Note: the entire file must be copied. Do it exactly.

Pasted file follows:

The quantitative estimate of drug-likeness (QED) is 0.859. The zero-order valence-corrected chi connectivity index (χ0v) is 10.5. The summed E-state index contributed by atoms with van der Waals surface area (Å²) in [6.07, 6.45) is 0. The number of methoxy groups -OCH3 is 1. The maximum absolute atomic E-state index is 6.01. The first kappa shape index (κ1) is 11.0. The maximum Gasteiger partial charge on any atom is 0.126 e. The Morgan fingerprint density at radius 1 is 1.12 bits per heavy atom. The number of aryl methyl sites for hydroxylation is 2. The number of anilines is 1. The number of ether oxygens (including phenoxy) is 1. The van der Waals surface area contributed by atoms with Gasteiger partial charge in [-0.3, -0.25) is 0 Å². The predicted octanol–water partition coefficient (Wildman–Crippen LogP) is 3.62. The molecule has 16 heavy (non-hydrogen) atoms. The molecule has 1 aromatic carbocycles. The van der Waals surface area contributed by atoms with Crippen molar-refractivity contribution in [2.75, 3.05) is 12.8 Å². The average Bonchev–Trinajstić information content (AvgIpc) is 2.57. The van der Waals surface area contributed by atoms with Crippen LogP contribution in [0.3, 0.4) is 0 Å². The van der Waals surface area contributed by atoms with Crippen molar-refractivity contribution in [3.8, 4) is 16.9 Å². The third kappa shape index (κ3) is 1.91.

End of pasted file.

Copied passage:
The quantitative estimate of drug-likeness (QED) is 0.859. The zero-order valence-corrected chi connectivity index (χ0v) is 10.5. The summed E-state index contributed by atoms with van der Waals surface area (Å²) in [6.07, 6.45) is 0. The number of methoxy groups -OCH3 is 1. The maximum absolute atomic E-state index is 6.01. The first kappa shape index (κ1) is 11.0. The maximum Gasteiger partial charge on any atom is 0.126 e. The Morgan fingerprint density at radius 1 is 1.12 bits per heavy atom. The number of aryl methyl sites for hydroxylation is 2. The number of anilines is 1. The number of ether oxygens (including phenoxy) is 1. The van der Waals surface area contributed by atoms with Gasteiger partial charge in [-0.3, -0.25) is 0 Å². The predicted octanol–water partition coefficient (Wildman–Crippen LogP) is 3.62. The molecule has 16 heavy (non-hydrogen) atoms. The molecule has 1 aromatic carbocycles. The van der Waals surface area contributed by atoms with Crippen molar-refractivity contribution in [2.75, 3.05) is 12.8 Å². The average Bonchev–Trinajstić information content (AvgIpc) is 2.57. The van der Waals surface area contributed by atoms with Crippen LogP contribution in [0.3, 0.4) is 0 Å². The van der Waals surface area contributed by atoms with Crippen molar-refractivity contribution in [3.8, 4) is 16.9 Å². The third kappa shape index (κ3) is 1.91.